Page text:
Jody Malterre of Eagle’s Montessori Academy speaks on authentic experiences in life and education
By Kate Matthews
Photography by Copper Chadwick
Throughout Idaho, school is back in session and students of all ages are hitting the books and logging into virtual classrooms in effort to prepare for the future. Whether a student is enrolled in public, charter, or private education, there is no doubt that the face of education is changing drastically as technology becomes a permanent and prevalent part of our society.
Few would disagree that students need to master the technological developments that are driving the future. However, it also seems safe to say that most would agree that children and adolescents (and just people in general, for that matter) are spending too much time staring at a screen instead of engaging with the authentic world and, as a result, are losing touch with the human experiences that make life worth living.
Jody Malterre, along with her husband Mike, owns and operates the prestigious Montessori Academy in Eagle, and is the first to raise the banner in the crusade to unplug our youth and engage them in authentic experiences. Malterre, who is also a fourth – sixth grade teacher at the Montessori Academy and the mother of two adolescent girls, knows first-hand how too much technology can interfere with the healthy social and educational development of children.
“The best thing we can do for ourselves and our kids is to unplug from the technology that is ruling our lives,” Malterre says. “Families need to engage in dialogue, they need to walk, cook, play games, explore, learn, and even clean together,” she says. “Let [kids] be bored, even. Boredom fuels creative play and problem solving skills, and encourages them to use their imaginations, create and explore rules for engagement, and develop their own interests outside of the influences of the media, and even parental control.”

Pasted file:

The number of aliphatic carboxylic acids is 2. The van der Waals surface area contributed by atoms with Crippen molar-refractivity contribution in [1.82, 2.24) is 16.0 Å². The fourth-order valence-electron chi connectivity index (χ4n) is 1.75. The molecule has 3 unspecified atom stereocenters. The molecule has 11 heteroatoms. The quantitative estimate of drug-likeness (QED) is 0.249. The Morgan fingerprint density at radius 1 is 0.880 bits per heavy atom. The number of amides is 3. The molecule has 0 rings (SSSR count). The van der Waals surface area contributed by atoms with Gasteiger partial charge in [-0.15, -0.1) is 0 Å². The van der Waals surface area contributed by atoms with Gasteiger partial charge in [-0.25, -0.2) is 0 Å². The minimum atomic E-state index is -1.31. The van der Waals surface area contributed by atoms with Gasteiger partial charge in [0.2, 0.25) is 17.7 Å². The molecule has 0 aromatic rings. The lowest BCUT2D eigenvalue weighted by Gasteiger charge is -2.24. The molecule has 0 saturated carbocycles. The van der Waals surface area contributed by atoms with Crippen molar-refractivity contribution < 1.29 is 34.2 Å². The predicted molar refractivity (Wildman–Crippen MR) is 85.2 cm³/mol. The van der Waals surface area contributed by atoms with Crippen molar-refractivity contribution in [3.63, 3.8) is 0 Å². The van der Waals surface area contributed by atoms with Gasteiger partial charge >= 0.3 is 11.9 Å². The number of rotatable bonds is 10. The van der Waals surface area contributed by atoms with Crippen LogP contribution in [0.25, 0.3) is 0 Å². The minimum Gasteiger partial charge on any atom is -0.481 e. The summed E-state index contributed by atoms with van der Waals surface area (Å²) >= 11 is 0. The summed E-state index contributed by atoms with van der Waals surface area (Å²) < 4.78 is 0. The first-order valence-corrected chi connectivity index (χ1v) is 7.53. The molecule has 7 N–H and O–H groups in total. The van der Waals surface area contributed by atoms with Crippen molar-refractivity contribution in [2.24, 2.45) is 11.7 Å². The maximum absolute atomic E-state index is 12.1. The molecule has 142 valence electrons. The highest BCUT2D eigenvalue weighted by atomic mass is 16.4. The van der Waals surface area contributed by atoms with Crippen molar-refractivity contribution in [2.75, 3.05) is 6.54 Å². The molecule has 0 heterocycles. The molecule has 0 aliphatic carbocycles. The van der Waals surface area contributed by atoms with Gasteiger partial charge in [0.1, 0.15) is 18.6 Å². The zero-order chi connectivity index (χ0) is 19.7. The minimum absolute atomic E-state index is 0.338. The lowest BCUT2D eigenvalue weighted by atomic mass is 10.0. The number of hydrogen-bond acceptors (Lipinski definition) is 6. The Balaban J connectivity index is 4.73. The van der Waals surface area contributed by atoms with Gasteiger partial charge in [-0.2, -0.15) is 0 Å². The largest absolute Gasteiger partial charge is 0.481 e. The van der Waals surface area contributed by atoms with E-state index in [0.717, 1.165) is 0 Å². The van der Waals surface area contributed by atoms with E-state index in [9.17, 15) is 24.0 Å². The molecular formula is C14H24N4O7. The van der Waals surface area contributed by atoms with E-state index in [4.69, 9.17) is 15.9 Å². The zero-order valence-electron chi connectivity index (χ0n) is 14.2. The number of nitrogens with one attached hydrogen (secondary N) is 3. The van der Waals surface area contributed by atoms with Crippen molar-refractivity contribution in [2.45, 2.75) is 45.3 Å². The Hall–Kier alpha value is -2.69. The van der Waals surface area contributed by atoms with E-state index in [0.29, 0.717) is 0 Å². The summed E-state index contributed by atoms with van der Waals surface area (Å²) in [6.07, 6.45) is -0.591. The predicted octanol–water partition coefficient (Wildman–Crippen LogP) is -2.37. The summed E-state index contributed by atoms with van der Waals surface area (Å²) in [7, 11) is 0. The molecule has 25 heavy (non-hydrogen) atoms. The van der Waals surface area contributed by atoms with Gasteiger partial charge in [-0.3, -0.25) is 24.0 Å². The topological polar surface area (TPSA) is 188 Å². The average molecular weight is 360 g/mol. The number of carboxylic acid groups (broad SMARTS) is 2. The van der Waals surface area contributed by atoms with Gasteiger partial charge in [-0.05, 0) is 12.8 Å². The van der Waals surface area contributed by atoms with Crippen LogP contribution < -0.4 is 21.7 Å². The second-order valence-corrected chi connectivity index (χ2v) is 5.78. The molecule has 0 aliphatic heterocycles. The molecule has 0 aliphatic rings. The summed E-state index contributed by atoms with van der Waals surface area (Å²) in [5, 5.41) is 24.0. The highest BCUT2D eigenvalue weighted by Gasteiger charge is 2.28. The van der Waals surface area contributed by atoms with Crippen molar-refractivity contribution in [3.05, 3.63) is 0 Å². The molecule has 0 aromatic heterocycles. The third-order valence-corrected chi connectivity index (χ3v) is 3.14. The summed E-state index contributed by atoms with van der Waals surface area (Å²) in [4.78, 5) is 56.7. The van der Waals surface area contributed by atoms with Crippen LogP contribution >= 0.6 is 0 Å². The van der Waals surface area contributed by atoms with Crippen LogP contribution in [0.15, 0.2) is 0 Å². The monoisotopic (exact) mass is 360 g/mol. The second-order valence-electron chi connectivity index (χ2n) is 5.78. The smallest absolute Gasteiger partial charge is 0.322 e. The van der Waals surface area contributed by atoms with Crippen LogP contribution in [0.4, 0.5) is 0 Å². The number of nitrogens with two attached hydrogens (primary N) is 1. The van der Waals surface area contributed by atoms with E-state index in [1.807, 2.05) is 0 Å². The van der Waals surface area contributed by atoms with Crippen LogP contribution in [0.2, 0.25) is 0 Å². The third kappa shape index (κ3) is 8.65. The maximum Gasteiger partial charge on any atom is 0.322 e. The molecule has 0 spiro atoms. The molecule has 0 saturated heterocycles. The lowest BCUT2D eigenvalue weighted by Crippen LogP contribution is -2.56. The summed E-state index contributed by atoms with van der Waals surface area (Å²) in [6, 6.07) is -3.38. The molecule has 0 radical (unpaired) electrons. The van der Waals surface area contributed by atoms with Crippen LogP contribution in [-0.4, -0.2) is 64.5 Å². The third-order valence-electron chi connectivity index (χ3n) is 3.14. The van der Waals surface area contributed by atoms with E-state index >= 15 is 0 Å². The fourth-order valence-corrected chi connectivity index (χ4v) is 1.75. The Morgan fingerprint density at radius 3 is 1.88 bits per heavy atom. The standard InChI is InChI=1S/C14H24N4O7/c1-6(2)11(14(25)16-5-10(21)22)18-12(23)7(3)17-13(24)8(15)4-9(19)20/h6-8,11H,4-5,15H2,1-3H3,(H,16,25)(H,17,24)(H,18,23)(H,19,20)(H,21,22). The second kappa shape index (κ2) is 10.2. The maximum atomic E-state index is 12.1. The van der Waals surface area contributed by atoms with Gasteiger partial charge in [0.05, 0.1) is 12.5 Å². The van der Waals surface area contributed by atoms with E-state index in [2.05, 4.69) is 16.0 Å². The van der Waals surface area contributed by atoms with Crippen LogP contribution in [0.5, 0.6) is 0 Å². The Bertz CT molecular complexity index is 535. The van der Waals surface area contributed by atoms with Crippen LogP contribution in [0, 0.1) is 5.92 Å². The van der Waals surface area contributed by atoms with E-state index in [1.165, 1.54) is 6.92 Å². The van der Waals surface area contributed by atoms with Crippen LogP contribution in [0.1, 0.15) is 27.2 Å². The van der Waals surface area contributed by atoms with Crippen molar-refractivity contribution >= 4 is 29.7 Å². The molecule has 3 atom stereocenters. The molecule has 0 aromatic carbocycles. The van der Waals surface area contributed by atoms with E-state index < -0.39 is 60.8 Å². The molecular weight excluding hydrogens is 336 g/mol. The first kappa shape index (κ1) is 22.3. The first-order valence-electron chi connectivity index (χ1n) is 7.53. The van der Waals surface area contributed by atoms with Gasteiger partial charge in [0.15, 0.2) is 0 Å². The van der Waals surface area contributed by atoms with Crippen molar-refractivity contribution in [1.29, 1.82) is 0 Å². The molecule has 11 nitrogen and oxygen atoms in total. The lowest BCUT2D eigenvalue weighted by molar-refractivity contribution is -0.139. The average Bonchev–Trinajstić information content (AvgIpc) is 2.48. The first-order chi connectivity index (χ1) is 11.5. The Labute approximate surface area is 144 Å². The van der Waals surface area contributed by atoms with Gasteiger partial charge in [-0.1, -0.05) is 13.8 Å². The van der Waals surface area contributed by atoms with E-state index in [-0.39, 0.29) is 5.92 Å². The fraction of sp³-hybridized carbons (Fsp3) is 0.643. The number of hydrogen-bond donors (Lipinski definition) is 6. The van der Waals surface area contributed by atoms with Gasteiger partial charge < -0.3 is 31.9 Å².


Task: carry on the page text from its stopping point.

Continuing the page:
“Over the summer,” Malterre says, “my daughters (aged 12 and 14) are getting about an hour a day of screen time. And it’s even less during the school year. Often, homework aside, their recreational screen time is less than a half-hour a day, and more often than not, it’s nonexistent. As a family, we’d rather spend our downtime together and engaging in the world than isolated from one another and disconnected from reality.”
While Malterre’s views on technology may seem archaic and even pedantic to some, there is an axiomatic truth in what she says. “In my experience,” says Malterre, “families and kids that are awake and engaged with the authentic experience of life thrive in Montessori education.” Malterre comments. But in all honesty, it’s not a stretch to believe that the essence of Malterre’s statement would hold true even if it were abbreviated to read, “Families and kids that are awake and engaged with the authentic experience of life thrive.”
Malterre understands that her family’s situation is not the prevailing norm in American society, but she does hope that more parents will reconsider the amount of screen time their children are experiencing as the school year begins, especially as technology starts to permeate the classroom and the culture of mainstream education.
“Even if the family has to be plugged in,” Malterre says, “do it together. It may seem odd, but in the long run the family is still together; sharing a chuckle, asking questions, sharing news… it’s still time. And when it comes to family, quantity is just as important as quality when it comes to being in each others company.”
Not surprisingly, Malterre has a book at the ready to share with the readers of EM who are interested in learning more on the impact of society’s tech-overdose on children; Richard Louv’s Last Child in the Woods: Saving Our Children from Nature-Deficit Disorder. “The title of which,” she comments, “says it all.”
If you are interested in learning more about Eagle’s Montessori Academy and the philosophy that drives its educational approach, visit the school’s website, www.boisemontessori.com.